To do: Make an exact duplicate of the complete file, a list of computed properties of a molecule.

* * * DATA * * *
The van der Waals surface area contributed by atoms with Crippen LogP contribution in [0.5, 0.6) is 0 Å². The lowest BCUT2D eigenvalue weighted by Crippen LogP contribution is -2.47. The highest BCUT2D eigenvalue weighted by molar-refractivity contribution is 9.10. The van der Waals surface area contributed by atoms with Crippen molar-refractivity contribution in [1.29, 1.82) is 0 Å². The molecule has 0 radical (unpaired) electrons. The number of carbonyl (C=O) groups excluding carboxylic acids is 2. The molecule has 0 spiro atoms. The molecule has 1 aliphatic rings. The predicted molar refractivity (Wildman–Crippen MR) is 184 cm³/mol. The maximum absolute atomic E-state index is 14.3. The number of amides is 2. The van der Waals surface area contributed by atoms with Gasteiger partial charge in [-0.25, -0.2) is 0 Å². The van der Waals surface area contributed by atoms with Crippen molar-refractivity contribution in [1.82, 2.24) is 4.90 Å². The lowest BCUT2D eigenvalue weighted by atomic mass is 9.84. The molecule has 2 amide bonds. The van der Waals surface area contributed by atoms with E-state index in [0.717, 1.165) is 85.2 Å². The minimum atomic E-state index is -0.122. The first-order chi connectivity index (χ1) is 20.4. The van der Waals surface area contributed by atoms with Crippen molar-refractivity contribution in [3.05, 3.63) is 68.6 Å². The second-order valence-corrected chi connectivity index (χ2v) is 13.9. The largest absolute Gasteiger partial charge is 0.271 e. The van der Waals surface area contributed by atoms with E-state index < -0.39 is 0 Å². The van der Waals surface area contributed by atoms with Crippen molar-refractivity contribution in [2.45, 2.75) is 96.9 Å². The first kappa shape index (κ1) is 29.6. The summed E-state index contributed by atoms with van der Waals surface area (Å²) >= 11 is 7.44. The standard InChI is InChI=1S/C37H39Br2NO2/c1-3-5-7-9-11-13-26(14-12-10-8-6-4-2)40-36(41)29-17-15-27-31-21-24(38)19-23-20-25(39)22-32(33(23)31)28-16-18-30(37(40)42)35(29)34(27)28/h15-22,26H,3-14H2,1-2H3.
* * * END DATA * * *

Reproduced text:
The van der Waals surface area contributed by atoms with Crippen LogP contribution in [0.5, 0.6) is 0 Å². The lowest BCUT2D eigenvalue weighted by Crippen LogP contribution is -2.47. The highest BCUT2D eigenvalue weighted by molar-refractivity contribution is 9.10. The van der Waals surface area contributed by atoms with Crippen molar-refractivity contribution in [1.29, 1.82) is 0 Å². The molecule has 0 radical (unpaired) electrons. The number of carbonyl (C=O) groups excluding carboxylic acids is 2. The molecule has 0 spiro atoms. The molecule has 1 aliphatic rings. The predicted molar refractivity (Wildman–Crippen MR) is 184 cm³/mol. The maximum absolute atomic E-state index is 14.3. The number of amides is 2. The van der Waals surface area contributed by atoms with Gasteiger partial charge in [-0.25, -0.2) is 0 Å². The van der Waals surface area contributed by atoms with Crippen molar-refractivity contribution in [1.82, 2.24) is 4.90 Å². The lowest BCUT2D eigenvalue weighted by atomic mass is 9.84. The molecule has 2 amide bonds. The van der Waals surface area contributed by atoms with E-state index in [0.717, 1.165) is 85.2 Å². The minimum atomic E-state index is -0.122. The first-order chi connectivity index (χ1) is 20.4. The van der Waals surface area contributed by atoms with Crippen molar-refractivity contribution in [3.05, 3.63) is 68.6 Å². The second-order valence-corrected chi connectivity index (χ2v) is 13.9. The largest absolute Gasteiger partial charge is 0.271 e. The van der Waals surface area contributed by atoms with E-state index < -0.39 is 0 Å². The van der Waals surface area contributed by atoms with Crippen molar-refractivity contribution in [2.45, 2.75) is 96.9 Å². The first kappa shape index (κ1) is 29.6. The summed E-state index contributed by atoms with van der Waals surface area (Å²) >= 11 is 7.44. The standard InChI is InChI=1S/C37H39Br2NO2/c1-3-5-7-9-11-13-26(14-12-10-8-6-4-2)40-36(41)29-17-15-27-31-21-24(38)19-23-20-25(39)22-32(33(23)31)28-16-18-30(37(40)42)35(29)34(27)28/h15-22,26H,3-14H2,1-2H3.